TECHNIQUE


FOILING 360 WITH PROGRESSION


Are you ready for it? Yes, probably! If you can ride around comfortably, are carving back and forth on the foil, maybe getting some foot changes in (or are getting frustrated and want to try something else) then you are likely ready for the next challenge. Rob Claisse from Progression is back this issue with more foiling video technique assistance

WORDS AND VIDEO: Rob Claisse / Progression

We’re getting more and more kitefoilers asking, “What should I learn next?”. Tacking is an obvious next step, but can be confusing and takes some time to truly master. Thankfully, there is a great sidestep that uses the same kite technique as the tack, but is generally easier to learn with more success: the 360.

TECHNIQUE


FOILING 360 WITH PROGRESSION


Are you ready for it? Yes, probably! If you can ride around comfortably, are carving back and forth on the foil, maybe getting some foot changes in (or are getting frustrated and want to try something else) then you are likely ready for the next challenge. Rob Claisse from Progression is back this issue with more foiling video technique assistance

WORDS AND VIDEO: Rob Claisse / Progression

We’re getting more and more kitefoilers asking, “What should I learn next?”. Tacking is an obvious next step, but can be confusing and takes some time to truly master. Thankfully, there is a great sidestep that uses the same kite technique as the tack, but is generally easier to learn with more success: the 360.

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As you can see I start this 360 riding on my heelside, I carve upwind (as if going into a tack) and then carve all the way round so I end up heading in the same direction I started. The kite is looped in the second half of the manoeuvre. It looks pretty cool; it feels even better and the consequences when you get it wrong are pretty low impact (you naturally get pulled away from the foil!), so it’s a perfect trick for any intermediate kitefoiler to have a go at. Firstly, let’s be clear on two approaches that won’t help with your foiling 360: It’s NOT a back roll. Too many people attack the 360 like it’s a back roll, driving off their back foot throughout, throwing the board and foil around. This often leads to the foil launching out of the water and your body leaning right into the turn. This then forces the second misconception… Don’t use the loop of the kite to pull you out of the rotation with loads of power. Looping the kite happens more out of necessity because of where it ends up, far overhead. The loop allows you to get the kite round and pointing back in the correct direction, giving you a nice, even pull in the powerzone. As with the surfboard tack we looked at in the last issue, the kite and bar movement is vital and very similar in the first 180. Again, we can look at this move in three stages:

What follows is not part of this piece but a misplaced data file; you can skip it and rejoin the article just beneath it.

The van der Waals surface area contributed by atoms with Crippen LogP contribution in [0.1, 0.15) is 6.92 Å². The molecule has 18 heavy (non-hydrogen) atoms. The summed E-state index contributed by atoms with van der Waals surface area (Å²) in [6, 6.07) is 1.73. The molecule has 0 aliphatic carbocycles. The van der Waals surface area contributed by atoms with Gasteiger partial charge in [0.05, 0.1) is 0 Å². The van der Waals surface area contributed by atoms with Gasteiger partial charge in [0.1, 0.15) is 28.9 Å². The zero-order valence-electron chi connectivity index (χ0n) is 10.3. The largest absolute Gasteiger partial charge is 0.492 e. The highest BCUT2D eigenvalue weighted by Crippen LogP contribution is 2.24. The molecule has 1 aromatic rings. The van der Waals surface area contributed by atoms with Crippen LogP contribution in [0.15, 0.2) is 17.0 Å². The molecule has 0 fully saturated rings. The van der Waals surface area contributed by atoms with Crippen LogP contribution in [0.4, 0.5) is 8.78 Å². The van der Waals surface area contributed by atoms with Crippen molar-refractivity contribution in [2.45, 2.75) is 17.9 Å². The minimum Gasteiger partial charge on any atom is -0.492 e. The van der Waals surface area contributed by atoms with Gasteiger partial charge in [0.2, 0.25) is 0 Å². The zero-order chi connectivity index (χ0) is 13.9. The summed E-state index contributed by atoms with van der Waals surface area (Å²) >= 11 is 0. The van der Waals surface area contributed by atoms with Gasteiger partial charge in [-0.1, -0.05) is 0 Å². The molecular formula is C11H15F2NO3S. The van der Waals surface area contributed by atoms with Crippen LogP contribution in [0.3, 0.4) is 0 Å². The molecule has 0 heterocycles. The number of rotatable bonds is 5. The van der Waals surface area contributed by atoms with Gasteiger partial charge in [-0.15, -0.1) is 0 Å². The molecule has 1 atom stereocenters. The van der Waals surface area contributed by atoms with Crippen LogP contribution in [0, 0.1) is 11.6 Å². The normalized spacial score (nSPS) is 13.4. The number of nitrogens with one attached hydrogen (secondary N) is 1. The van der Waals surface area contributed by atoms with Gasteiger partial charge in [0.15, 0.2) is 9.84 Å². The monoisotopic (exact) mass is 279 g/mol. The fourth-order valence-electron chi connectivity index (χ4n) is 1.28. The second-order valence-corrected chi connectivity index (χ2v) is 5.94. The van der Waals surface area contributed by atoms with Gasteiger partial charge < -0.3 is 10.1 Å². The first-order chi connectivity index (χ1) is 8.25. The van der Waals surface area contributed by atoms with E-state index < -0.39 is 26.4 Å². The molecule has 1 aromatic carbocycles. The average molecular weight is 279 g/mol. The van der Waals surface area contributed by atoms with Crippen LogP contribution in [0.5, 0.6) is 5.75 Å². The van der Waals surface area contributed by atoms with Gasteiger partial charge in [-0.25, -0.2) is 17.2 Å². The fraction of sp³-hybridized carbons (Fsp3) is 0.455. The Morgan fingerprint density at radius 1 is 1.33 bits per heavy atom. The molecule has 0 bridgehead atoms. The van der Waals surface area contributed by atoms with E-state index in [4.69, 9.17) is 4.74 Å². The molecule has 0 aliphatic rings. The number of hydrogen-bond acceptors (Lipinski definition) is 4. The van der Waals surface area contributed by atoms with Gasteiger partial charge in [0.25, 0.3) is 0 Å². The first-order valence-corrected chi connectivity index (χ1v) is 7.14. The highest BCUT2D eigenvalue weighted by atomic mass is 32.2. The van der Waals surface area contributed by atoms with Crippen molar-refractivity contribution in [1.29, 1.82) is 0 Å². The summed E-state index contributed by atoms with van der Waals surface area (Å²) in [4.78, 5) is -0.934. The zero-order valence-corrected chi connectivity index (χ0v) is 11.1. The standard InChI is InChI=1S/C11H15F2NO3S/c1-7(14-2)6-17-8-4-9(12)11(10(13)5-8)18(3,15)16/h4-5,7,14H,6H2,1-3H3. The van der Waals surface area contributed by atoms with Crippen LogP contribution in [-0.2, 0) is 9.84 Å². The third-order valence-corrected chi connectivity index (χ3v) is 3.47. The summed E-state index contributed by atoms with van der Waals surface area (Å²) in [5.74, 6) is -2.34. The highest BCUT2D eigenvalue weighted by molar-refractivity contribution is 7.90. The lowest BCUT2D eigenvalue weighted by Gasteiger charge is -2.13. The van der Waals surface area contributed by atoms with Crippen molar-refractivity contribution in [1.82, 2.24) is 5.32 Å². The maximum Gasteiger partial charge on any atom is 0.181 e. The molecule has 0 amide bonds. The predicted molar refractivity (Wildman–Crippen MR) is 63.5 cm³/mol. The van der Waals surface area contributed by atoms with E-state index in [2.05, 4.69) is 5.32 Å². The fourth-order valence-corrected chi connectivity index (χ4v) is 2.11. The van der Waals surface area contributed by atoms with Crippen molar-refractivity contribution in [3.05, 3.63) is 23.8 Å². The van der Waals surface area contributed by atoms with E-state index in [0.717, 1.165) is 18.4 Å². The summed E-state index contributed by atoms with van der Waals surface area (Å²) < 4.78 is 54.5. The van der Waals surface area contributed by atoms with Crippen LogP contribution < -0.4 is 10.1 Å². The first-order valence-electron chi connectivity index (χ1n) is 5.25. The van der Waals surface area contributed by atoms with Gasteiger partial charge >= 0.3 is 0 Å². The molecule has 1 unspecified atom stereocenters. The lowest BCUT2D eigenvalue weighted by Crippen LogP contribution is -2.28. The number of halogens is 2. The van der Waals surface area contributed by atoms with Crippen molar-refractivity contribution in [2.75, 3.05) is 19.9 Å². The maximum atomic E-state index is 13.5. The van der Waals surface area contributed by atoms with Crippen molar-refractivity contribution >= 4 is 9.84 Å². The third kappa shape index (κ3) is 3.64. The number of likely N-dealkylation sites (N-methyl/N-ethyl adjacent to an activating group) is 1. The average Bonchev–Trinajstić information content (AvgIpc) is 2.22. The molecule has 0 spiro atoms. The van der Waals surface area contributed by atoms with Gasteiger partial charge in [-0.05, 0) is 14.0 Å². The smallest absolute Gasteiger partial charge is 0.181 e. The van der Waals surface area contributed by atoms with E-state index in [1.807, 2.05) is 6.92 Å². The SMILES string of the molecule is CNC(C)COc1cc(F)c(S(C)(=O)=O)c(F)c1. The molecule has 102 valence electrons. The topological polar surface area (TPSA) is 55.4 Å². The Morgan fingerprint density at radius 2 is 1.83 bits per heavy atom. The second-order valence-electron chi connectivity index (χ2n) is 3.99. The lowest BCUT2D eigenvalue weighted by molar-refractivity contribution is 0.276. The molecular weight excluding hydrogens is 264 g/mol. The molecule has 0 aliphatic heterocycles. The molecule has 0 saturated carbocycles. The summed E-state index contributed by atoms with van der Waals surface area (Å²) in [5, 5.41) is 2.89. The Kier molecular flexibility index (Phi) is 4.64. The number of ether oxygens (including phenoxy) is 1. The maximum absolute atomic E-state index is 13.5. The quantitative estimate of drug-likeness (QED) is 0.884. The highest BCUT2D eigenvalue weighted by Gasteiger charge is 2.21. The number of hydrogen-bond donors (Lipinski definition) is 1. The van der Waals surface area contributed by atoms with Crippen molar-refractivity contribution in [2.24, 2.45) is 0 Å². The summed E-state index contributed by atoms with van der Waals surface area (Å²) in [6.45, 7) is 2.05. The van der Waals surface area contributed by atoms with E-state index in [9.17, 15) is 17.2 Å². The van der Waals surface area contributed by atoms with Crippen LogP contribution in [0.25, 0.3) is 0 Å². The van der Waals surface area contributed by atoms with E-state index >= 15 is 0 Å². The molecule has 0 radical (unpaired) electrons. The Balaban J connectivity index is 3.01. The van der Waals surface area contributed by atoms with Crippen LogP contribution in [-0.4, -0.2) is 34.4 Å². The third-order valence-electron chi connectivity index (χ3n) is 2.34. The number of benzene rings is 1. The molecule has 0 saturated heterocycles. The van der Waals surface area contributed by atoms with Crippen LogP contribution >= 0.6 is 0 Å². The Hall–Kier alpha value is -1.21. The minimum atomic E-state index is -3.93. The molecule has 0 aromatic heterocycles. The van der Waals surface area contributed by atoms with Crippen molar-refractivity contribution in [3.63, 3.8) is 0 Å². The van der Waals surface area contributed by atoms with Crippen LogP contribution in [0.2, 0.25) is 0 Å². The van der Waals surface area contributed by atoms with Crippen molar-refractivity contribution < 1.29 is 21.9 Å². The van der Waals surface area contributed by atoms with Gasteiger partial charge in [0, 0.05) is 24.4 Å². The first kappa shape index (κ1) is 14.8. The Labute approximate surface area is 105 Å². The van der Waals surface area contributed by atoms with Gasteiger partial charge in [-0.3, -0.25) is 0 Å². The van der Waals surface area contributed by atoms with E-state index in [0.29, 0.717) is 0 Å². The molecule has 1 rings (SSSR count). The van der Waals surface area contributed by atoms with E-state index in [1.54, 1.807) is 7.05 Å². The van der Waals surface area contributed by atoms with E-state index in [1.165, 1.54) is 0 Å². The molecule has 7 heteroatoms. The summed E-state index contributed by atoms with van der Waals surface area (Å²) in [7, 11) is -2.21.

STAGE 1: SHEET OUT - FULLY When the kite reaches 12, sheet out fully and carve upwind. Your weight is slightly on your back foot to start this carving motion. STAGE 2: SHEET IN - PARTIALLY When the board points into the wind, start to sheet in which will allow you to get your body up over the board and, importantly, more weight driving down through your front leg. Notice how the bar is level at this stage so the kite sits above you. STAGE 3: SHEET IN - FULLY As you pass the halfway mark, it’s time to sheet in fully so you can keep your body over the board, weight forward. Now when you pull hard with your backhand the kite will loop high and tight in the powerzone. BONUS TIP As you enter the 360, take your front hand off the bar and leave it off for the whole manoeuvre. You don’t need it! The backhand does all the bar control and steering so it will stop you accidentally getting confused and pulling with the wrong hand midway round.

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As with the tack, it’s vital that the kite gets to 12, then you sheet out so it travels far overhead. In doing so, when you carve the kite can fly with you through that middle stage of the carve. Once you start getting some consistency in your heelside 360, it’s a smaller step to learn how to stop halfway and convert it into a heelside to toeside tack. Nail that and you’ll open yourself up to all the different tacks and a whole array of 360 variations; all using a similar kite and bar technique, with your weight distribution essentially remaining the same.

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Extended version of this Progression 360 video tutorial:

If you’re still working on your gybes, check out Progression’s Foiling Gybes video collection, that includes riding toeside, foot changes and their newly released carving turns video:

More help learning to 360 or any further kitefoiling technique, check out Progression Live Camps and private coaching:

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